ARISTON records losses despite 23 percent revenue growth

Zimbabwe Stock Exchange-listed agro-concern, ARISTON Holdings Limited, has recorded losses despite a 23 percent growth in revenue, latest trading results show.

The company is engaged in farming operations, which include tea, macadamia nuts, horticulture, deciduous fruits, fishery and poultry.

“The Group posted a loss from operations for the period of ZWL 14.77 million, which was down 25% from the prior comparative period’s inflation-adjusted loss from operations of ZWL 19.79 million,” said chairman Alexander Crispen Jongwe, in a statement accompanying the group’s reviewed financial results for the half year ended 31 March 2020.

“Overall the group posted a loss before interest and tax of ZWL 8.96 million compared to a profit of ZWL33.49 million for the prior comparative period. The current period loss is largely driven by the fact that the ZWL revenue recognised on export crops is determined by converting the US dollars (USD) earned using the interbank rate, which lags behind inflation, whilst inflationary pressures exist on production costs, hence resulting in reported performance reflecting losses.”

Jongwe however said positive steps continued to be taken in restructuring of the group’s statement of financial position, adding their debt tenures remained largely long, however, with weighted average interest rate having increased from 6% per annum to 8% per annum.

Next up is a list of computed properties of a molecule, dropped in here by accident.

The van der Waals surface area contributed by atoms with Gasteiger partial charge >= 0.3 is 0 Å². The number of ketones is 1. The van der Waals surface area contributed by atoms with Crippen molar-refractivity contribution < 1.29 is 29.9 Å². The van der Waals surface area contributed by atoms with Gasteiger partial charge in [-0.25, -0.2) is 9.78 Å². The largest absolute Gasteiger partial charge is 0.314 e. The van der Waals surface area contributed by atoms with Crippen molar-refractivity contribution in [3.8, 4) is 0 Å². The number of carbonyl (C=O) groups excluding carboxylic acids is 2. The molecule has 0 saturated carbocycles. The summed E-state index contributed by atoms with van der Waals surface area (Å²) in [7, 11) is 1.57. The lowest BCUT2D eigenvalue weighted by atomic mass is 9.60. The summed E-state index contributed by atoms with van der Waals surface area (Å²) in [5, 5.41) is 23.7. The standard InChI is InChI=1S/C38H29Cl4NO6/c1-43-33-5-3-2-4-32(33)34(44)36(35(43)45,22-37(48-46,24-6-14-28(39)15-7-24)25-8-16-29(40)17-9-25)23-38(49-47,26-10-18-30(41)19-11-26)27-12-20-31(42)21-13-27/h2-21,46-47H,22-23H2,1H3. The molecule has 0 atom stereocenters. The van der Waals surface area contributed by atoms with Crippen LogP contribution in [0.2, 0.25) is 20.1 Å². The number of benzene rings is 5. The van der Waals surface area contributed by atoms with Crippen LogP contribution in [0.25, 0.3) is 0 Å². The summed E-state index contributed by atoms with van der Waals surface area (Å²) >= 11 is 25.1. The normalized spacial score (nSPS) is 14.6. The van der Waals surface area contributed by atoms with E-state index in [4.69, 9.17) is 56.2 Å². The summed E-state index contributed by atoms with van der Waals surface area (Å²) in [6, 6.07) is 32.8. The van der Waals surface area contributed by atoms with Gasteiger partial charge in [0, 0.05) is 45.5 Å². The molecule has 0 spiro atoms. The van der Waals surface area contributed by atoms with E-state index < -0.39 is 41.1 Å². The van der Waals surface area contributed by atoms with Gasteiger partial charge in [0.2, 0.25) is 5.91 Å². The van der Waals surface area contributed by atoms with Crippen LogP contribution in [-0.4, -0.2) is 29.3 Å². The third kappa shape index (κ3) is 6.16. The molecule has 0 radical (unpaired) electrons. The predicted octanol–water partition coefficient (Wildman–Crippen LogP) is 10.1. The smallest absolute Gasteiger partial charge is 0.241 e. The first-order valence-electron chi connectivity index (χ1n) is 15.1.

“Revenue growth (23 percent) was driven by improved pricing achieved on macadamia due to quality improvement as well as improved local pricing of horticulture products sold during the period,” said Jongwe.

“The group’s inflation adjusted revenue for the half year reflects a 23% increase to ZWL 76.07 million from ZWL 61.82 million realised during the comparative period.”

He further said: “Costs of production increased by 47% relative to the prior comparative period as a result of local suppliers using an implied exchange rate greater than the interbank rate, thus driving costs upwards. Export revenues were, however, converted using the interbank rate. Operating expenses were kept under control despite inflationary pressures, reducing by 17% against the prior comparative period.”

The operating environment, Jongwe said, continued to deteriorate during the period under review.

 “The rains for the 2020 agricultural year were below normal,” he bemoaned.

“Whilst the group relies extensively on its installed irrigation capacity, utilisation was adversely affected by incessant power outages experienced. Furthermore, utilisation of generators for irrigation and production processes negatively affected net margins.

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